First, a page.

I find the choral writing in this opera especially haunting, particularly in Act 3, which is a bit unusual considering that often opera chorus music is more functional than gripping. I would say that audiences should listen for this music in particular, as well as the quirky, playful music in George and Emily’s scenes in Act 1, the ethereal Act 1 duet between George’s parents, and Mrs. Soames’ hilarious interruptions in the wedding in Act 2.
How was this production different or similar to other productions of Our Town (the opera, not the play)? How is it different or similar to Thornton Wilder’s play?
I am not really familiar with other productions of the opera except in recording. I had access to two recordings of the piece, and both chose a more musical-theater approach than the one that we chose in our production. While we wanted to maintain Wilder’s evocation of the ordinary, casual world, we felt that his music, so full of counterpoint and nuance, called for voices that truly sounded operatic. The opera was quite faithful to Thornton Wilder’s play, and the librettist, J. D. McClatchy did a masterful job of transferring the play to the operatic genre.
Tell us about your hometown. Do you return? How does it feel? What are some of your favorite places to go, or what are your favorite things to do?
What an interesting question! I grew up in Hampton, Virginia, which is on the coast, just across Hampton Roads waterway from Norfolk. I have not been back to Hampton for many years since I do not have any family there anymore, but, last summer, I did visit friends near Williamsburg, Virginia, about 45 minutes away. Having lived as an adult in the Midwest for many years and in the Northeast for the past sixteen years, I have a strange ambivalence when I return to Virginia. Its landscape, the people that I knew there, and my childhood memories wrestle with my grown-up perceptions of the racism that existed when I was growing up, as well as the general intolerance of anyone who made choices different than the norm.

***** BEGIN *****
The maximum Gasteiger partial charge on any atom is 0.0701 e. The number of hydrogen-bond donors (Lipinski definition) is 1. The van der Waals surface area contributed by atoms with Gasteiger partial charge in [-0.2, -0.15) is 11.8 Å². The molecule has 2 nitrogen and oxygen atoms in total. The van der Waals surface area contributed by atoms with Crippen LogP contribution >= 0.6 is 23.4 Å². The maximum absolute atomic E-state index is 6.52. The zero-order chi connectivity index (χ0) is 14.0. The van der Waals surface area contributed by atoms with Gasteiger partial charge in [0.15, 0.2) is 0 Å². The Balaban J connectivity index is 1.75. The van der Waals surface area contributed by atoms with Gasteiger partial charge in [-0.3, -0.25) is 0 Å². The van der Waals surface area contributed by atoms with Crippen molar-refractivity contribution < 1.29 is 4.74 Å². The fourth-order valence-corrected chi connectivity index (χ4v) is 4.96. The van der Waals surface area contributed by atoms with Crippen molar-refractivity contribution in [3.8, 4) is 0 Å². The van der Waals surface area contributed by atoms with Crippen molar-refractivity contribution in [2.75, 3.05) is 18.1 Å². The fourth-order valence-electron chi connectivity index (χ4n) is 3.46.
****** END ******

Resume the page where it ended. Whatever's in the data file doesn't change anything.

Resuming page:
I was supposed to get married young and stay in Virginia, and I did not do either of those. It took me a while to get go of the frustration that I felt about the tunnel vision that permeated people’s thinking.
And yet I have such fond memories of going to Virginia Beach, Bill’s Barbecue, which was a dive near my grandmother’s house; the tire swing over the creek near our house; fishing off of Red’s Pier on the James River (and never catching anything); my Aunt Shirley’s biscuits and my mother’s corn pudding. When Emily says goodbye to the world after her death, those are the very types of things she mentions — coffee, hollyhocks, starched dresses.
What is one opera that you would love to music direct? What is one opera that you would never want to music direct? Why?
I love Benjamin Britten, and any of his operas would be dream projects for me — especially Albert Herring, The Turn of the Screw, or Billy Budd. Mozart’s Don Giovanni would also be wonderful, although I am not ready for a score like that yet. Also, Jonathan Dove’s Flight, which we just did last fall at The Boston Conservatory.